The Salomon Prize

To highlight the talent and dedication within UK orchestras, the Royal Philharmonic Society and Association of British Orchestras launched this annual award in 2011 to celebrate orchestral players - the unsung heroes that make our orchestras great.

Named after renowned violinist Johann Peter Salomon, one of the founding members of the Philharmonic Society in 1813, the £1000 Salomon Prize will be awarded each year to an individual musician who has shown commitment and dedication above and beyond the expected service asked by their orchestra over a single concert season. They will have been ‘an inspiration to their fellow colleagues and engendered a greater spirit of teamwork within the orchestra’.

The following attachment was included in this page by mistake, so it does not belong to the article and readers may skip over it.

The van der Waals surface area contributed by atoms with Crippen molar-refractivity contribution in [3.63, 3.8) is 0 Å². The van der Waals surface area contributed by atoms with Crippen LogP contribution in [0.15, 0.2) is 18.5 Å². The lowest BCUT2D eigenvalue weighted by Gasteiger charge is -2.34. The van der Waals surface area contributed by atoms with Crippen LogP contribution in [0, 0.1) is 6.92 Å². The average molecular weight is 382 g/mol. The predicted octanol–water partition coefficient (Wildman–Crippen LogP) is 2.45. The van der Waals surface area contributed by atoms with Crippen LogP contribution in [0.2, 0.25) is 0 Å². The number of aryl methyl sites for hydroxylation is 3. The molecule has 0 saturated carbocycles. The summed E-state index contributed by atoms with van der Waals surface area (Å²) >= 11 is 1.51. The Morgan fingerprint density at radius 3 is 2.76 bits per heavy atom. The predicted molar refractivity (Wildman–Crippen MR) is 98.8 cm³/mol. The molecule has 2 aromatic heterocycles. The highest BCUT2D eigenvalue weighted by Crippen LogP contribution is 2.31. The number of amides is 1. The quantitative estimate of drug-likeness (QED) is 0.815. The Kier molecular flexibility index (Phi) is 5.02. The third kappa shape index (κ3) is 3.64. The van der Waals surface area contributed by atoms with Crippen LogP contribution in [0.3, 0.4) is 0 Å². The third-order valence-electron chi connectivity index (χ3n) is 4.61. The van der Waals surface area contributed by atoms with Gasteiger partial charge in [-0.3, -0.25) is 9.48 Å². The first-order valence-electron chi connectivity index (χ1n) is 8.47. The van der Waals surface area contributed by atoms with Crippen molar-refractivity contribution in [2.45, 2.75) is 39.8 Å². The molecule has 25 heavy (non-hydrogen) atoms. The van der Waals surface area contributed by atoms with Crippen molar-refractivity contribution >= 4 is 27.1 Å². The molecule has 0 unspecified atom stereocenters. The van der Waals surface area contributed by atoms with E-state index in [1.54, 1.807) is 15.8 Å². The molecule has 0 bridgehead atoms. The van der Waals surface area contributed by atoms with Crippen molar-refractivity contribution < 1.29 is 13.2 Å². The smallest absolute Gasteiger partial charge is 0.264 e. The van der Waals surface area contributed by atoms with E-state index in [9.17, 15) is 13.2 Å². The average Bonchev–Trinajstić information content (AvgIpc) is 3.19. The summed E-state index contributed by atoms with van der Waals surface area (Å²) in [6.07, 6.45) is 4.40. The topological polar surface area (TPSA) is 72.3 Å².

Johann Peter Salomon was born in Bonn. At the age of thirteen, he became a violinist in the court orchestra and six years later became the concert master of the orchestra of Prince Heinrich of Prussia. He moved to London in the early 1780s, where he worked as a composer and played violin both as a celebrated soloist and in a string quartet. He was one of the founder members of the Philharmonic Society and led the orchestra at its first concert on 8 March 1813. He made his first public appearance at Covent Garden on 23 March 1781.

The Salomon Prize is named in honour of this versatile and influential musician.

Read about the orchestral musicians who have been awarded the Salomon Prize here.


Many thanks to David and Selina Marks for supporting the award.
 

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